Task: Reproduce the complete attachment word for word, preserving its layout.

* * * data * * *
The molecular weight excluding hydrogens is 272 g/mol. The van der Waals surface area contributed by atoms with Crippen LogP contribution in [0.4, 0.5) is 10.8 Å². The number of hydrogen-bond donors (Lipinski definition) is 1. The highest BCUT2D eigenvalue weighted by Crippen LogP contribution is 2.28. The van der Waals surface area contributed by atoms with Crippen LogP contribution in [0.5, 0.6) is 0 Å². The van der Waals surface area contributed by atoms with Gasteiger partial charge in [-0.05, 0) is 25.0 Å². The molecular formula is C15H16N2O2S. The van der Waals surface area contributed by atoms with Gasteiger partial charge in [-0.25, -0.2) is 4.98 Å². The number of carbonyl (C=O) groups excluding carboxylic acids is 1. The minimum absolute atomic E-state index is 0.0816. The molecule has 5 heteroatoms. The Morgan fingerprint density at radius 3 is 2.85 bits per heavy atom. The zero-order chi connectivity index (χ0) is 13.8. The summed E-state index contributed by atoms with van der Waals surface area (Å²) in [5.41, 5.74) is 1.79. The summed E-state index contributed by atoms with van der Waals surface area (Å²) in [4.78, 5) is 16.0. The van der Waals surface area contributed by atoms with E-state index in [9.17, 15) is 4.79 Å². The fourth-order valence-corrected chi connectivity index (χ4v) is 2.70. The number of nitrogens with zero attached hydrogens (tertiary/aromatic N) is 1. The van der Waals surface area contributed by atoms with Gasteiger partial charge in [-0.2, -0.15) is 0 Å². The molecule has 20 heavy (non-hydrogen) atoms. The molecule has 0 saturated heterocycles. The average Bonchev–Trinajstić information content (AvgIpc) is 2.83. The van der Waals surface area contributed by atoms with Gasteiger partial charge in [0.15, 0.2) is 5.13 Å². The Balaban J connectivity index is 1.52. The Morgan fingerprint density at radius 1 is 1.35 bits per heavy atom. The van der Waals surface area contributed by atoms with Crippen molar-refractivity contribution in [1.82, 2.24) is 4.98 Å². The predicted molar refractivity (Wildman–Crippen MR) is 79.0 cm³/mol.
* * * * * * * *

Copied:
The molecular weight excluding hydrogens is 272 g/mol. The van der Waals surface area contributed by atoms with Crippen LogP contribution in [0.4, 0.5) is 10.8 Å². The number of hydrogen-bond donors (Lipinski definition) is 1. The highest BCUT2D eigenvalue weighted by Crippen LogP contribution is 2.28. The van der Waals surface area contributed by atoms with Crippen LogP contribution in [0.5, 0.6) is 0 Å². The van der Waals surface area contributed by atoms with Gasteiger partial charge in [-0.05, 0) is 25.0 Å². The molecular formula is C15H16N2O2S. The van der Waals surface area contributed by atoms with Gasteiger partial charge in [-0.25, -0.2) is 4.98 Å². The number of carbonyl (C=O) groups excluding carboxylic acids is 1. The minimum absolute atomic E-state index is 0.0816. The molecule has 5 heteroatoms. The Morgan fingerprint density at radius 3 is 2.85 bits per heavy atom. The zero-order chi connectivity index (χ0) is 13.8. The summed E-state index contributed by atoms with van der Waals surface area (Å²) in [5.41, 5.74) is 1.79. The summed E-state index contributed by atoms with van der Waals surface area (Å²) in [4.78, 5) is 16.0. The van der Waals surface area contributed by atoms with E-state index in [9.17, 15) is 4.79 Å². The fourth-order valence-corrected chi connectivity index (χ4v) is 2.70. The number of nitrogens with zero attached hydrogens (tertiary/aromatic N) is 1. The van der Waals surface area contributed by atoms with Gasteiger partial charge in [-0.2, -0.15) is 0 Å². The molecule has 20 heavy (non-hydrogen) atoms. The molecule has 0 saturated heterocycles. The average Bonchev–Trinajstić information content (AvgIpc) is 2.83. The van der Waals surface area contributed by atoms with Gasteiger partial charge in [0.15, 0.2) is 5.13 Å². The Balaban J connectivity index is 1.52. The Morgan fingerprint density at radius 1 is 1.35 bits per heavy atom. The van der Waals surface area contributed by atoms with Crippen molar-refractivity contribution in [1.82, 2.24) is 4.98 Å². The predicted molar refractivity (Wildman–Crippen MR) is 79.0 cm³/mol.